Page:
Magazine article The Wilson Quarterly

Cradle of Constellations

Magazine article The Wilson Quarterly

Cradle of Constellations

Article excerpt

THE SOURCE: "The Origin of the Greek Constellations" by Bradley E. Schaefer, in Scientific American, Nov. 2006.

WHOEVER LOOKED UP AT THE seven moderately bright stars scattered across the ancient sky in the shape of a dipper and named them the Great Bear may have been the world's first great communicator. Whoever it was certainly lived a long time ago. Even though the seven stars look nothing like a bear, writes Bradley E. Schaefer, a Louisiana State University physicist and astronomer, that's what they were called by long-ago people as dispersed as the Greeks and the Zuni, the Basques and the Hebrews, the Cherokee and the Siberians. All knew versions of the myth of the Great Bear, that the four stars in the bowl of the dipper represent the bear, perpetually being chased by the three stars in the handle, representing hunters. It is virtually impossible that cultures in so many parts of the world would have thought up the story independently, Schaefer says. That means the Great Bear was named at least 14,000 years ago, when there was a land bridge across the Bering Strait that allowed some ancient group to carry the idea to the Americas.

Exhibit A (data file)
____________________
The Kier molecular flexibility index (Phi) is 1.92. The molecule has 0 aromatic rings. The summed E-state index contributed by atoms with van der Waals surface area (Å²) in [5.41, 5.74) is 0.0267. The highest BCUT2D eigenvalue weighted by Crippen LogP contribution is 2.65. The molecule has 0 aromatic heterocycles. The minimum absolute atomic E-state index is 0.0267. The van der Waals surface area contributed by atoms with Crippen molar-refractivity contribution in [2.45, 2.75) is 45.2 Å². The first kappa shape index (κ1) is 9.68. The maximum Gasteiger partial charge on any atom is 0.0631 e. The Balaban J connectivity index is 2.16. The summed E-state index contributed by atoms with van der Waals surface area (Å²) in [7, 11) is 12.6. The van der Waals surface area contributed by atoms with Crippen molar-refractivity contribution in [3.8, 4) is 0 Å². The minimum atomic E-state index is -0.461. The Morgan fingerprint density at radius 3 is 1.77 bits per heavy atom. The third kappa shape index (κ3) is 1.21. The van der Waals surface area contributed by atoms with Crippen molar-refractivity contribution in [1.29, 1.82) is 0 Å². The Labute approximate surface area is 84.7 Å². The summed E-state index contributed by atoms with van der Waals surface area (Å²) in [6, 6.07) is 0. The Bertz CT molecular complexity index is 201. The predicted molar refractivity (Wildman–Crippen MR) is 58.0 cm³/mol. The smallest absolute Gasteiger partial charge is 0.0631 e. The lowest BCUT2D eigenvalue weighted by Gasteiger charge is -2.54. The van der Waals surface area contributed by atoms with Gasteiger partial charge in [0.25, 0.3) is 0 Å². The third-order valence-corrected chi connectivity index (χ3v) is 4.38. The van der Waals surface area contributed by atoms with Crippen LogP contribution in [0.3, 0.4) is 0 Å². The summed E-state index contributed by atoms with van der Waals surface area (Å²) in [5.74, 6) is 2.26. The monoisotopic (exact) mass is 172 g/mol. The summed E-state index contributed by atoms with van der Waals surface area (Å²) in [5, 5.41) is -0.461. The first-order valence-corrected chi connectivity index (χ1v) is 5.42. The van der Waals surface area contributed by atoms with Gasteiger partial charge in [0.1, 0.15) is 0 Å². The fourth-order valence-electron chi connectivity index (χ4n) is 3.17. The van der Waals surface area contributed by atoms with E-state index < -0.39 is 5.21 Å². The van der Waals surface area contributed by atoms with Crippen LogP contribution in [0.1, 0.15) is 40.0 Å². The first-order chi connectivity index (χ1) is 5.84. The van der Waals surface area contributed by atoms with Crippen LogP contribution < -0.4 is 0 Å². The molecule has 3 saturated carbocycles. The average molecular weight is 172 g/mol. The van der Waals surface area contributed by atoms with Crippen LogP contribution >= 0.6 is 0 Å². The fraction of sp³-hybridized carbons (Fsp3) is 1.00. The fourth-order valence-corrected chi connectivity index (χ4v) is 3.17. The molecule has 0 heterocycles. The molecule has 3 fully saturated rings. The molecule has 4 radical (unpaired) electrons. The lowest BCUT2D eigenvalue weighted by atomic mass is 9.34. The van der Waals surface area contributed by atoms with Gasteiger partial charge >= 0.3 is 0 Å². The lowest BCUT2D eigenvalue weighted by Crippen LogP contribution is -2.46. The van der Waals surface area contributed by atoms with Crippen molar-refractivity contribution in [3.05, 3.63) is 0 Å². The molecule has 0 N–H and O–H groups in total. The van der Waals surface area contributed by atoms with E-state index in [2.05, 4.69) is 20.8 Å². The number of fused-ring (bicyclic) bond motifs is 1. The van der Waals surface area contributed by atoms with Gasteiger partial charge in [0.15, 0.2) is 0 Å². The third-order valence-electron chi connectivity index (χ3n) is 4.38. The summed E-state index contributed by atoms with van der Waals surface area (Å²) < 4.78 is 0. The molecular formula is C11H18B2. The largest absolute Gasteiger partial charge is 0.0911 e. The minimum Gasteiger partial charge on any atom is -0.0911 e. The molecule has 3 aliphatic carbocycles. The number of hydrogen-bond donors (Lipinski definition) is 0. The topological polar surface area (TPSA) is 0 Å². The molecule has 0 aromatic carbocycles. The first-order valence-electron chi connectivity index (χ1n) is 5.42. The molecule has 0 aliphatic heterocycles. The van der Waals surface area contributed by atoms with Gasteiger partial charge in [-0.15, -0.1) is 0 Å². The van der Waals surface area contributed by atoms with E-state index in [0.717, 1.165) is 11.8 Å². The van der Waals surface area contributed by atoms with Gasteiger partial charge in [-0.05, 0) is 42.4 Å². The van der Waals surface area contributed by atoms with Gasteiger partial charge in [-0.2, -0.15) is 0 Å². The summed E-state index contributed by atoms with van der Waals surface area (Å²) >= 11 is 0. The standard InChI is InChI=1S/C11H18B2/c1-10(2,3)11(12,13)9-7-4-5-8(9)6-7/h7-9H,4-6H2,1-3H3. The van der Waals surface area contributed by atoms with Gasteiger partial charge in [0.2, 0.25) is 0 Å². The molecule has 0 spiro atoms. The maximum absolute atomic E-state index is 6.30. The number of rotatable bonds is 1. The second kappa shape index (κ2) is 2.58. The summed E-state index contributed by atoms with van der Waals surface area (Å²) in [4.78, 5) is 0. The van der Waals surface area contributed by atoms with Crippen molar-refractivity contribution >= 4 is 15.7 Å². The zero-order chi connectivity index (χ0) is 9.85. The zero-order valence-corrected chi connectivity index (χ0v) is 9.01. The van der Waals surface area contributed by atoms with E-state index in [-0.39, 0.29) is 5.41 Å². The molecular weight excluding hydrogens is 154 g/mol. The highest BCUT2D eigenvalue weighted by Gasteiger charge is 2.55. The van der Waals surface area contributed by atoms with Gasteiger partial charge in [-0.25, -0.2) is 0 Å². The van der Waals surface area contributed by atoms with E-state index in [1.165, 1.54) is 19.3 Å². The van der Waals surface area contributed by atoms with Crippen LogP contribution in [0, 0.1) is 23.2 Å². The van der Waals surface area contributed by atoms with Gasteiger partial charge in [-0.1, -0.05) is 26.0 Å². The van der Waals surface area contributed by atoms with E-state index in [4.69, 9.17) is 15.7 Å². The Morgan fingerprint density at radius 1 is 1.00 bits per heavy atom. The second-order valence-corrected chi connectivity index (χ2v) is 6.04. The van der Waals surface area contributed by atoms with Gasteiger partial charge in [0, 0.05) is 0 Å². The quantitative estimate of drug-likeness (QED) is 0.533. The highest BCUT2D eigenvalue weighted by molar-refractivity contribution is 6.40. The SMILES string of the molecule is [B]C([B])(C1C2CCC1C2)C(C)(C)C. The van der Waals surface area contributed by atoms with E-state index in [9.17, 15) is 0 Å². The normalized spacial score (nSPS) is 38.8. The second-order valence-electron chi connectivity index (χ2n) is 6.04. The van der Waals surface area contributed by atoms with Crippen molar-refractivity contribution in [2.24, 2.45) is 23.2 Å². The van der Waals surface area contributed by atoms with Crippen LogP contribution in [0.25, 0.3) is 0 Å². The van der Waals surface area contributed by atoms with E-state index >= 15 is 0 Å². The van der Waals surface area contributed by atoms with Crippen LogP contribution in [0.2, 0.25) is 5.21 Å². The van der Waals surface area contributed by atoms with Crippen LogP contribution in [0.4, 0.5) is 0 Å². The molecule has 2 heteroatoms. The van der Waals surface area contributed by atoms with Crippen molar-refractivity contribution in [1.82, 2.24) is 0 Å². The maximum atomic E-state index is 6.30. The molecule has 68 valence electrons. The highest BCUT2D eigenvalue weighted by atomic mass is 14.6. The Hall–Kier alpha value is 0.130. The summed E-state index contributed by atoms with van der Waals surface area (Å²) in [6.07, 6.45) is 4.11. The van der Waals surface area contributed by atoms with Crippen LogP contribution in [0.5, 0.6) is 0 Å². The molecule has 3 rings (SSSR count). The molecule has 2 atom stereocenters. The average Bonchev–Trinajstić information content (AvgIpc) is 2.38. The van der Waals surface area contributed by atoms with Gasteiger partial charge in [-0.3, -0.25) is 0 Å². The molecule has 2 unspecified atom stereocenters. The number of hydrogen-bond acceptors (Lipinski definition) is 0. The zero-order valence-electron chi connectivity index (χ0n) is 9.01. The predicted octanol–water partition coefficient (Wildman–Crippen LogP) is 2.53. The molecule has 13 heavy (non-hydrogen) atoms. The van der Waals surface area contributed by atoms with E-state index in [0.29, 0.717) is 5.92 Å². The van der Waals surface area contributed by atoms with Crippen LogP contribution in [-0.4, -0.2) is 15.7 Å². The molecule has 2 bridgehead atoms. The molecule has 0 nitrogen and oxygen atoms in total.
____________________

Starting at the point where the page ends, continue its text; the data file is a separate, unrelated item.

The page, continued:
Constellations are among humankind's earliest creations and can be more revealing in some ways than the pottery and tools unearthed by archaeologists, offering a glimpse of what ancient people considered important enough to inscribe in the heavens. …

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